Chace Topperwien, the little boy who captured the hearts of thousands with his brave battle against leukaemia, is to be farewelled by music and laughter - two things that were a constant in his life.
The 3-year-old died on Friday afternoon, in a place he felt most safe - in bed between his parents Ryan and Keri Topperwien. The Whakatane couple last night told of the relief that their little boy was no longer in pain and how he had gone peacefully.
"Keeping true to his spirit, our beautiful boy Chace made his final moments as peaceful and as calm as possible.
"He waited for a day where we were happy and smiling, then decided on his terms, it's time for a sleep."
The couple had taken Chace to get a platelet and blood transfusion, which can take five hours, when they told the nurse to stop.
"We knew we needed to take him home and a few hours later he passed away. He saved us the heartache of being in hospital and from us thinking it was some adverse effect of the transfusion."
The Topperwiens said when they think of their only child they feel calm.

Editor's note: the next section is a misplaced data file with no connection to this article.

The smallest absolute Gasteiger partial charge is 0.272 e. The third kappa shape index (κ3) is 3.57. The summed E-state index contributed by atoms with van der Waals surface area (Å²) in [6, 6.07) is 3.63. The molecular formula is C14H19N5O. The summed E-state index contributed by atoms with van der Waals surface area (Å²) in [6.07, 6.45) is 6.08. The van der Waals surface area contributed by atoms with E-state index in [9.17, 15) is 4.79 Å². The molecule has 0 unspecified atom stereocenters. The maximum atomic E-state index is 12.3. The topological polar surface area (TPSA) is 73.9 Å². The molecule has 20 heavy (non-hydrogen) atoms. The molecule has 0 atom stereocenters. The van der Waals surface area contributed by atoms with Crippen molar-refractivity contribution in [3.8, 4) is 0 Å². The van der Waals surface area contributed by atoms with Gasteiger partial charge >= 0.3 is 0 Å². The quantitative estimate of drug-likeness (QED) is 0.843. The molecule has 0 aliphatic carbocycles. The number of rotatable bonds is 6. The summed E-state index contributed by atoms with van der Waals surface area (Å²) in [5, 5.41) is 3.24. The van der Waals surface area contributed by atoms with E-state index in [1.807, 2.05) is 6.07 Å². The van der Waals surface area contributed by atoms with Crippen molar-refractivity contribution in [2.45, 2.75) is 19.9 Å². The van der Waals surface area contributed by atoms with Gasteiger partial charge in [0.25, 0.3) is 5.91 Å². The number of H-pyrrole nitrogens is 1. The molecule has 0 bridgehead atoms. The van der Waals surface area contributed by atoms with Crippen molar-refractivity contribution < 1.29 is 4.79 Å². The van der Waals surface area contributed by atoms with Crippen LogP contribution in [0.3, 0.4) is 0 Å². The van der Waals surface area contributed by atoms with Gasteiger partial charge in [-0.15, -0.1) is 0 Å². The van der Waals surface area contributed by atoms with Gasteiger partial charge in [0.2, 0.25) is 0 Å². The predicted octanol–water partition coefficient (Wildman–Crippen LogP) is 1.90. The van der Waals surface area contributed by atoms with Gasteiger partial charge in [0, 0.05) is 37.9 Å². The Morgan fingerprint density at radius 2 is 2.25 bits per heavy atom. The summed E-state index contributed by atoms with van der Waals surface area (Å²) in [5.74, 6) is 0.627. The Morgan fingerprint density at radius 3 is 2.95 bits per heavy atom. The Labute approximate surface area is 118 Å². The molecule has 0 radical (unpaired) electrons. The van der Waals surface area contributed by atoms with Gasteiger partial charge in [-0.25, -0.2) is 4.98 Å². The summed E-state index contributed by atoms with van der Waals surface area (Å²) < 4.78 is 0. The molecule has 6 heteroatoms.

"When we think of ourselves we are heartbroken beyond description but he gave us a lifetime of memories to keep us going."
The couple have made a commitment to setting up a charity in Chace's name.
"All those traits he had will ensure that Chace continues to have an impact on this world - bravery, resilience, laughter, strength and hope and an undeniable positivity."
It had been a strange and surreal weekend, they said.
"We expected rain and thunderstorms to reflect our sadness but of course being Chace, it's been beautiful weather, calm seas and no wind. Our boy must have been reminding us that he is okay. He is resting and he is on his way to play with his great Kokos. I can hear him say 'It's okay mummy, here I'll wipe your tears' in his husky little voice."
Mr Topperwien said they had organised a screenprinted coffin covered with pictures of Chace's favourite places, including Ohope beach.
He said they would cremate Chace and one day his ashes would be scattered at sea " ... where he had the most fun, in the water".
Chace was diagnosed with a rare and aggressive form of acute myeloid leukaemia on his second birthday, in March last year. Mr and Mrs Topperwien raised money for treatment and even travelled to an overseas drug trial in a last-ditch attempt to save his life.
Their plight attracted the attention of wealthy expatriates Owen Glenn and Eric Watson, who each gave $25,000 to help pay for the expensive trial.
Mr Topperwien said the couple had had their moments since Chace died but they thought of him running free.
"It's hard but you just have to think he's not in any more pain. He's probably running around, not just sitting because he couldn't walk any more."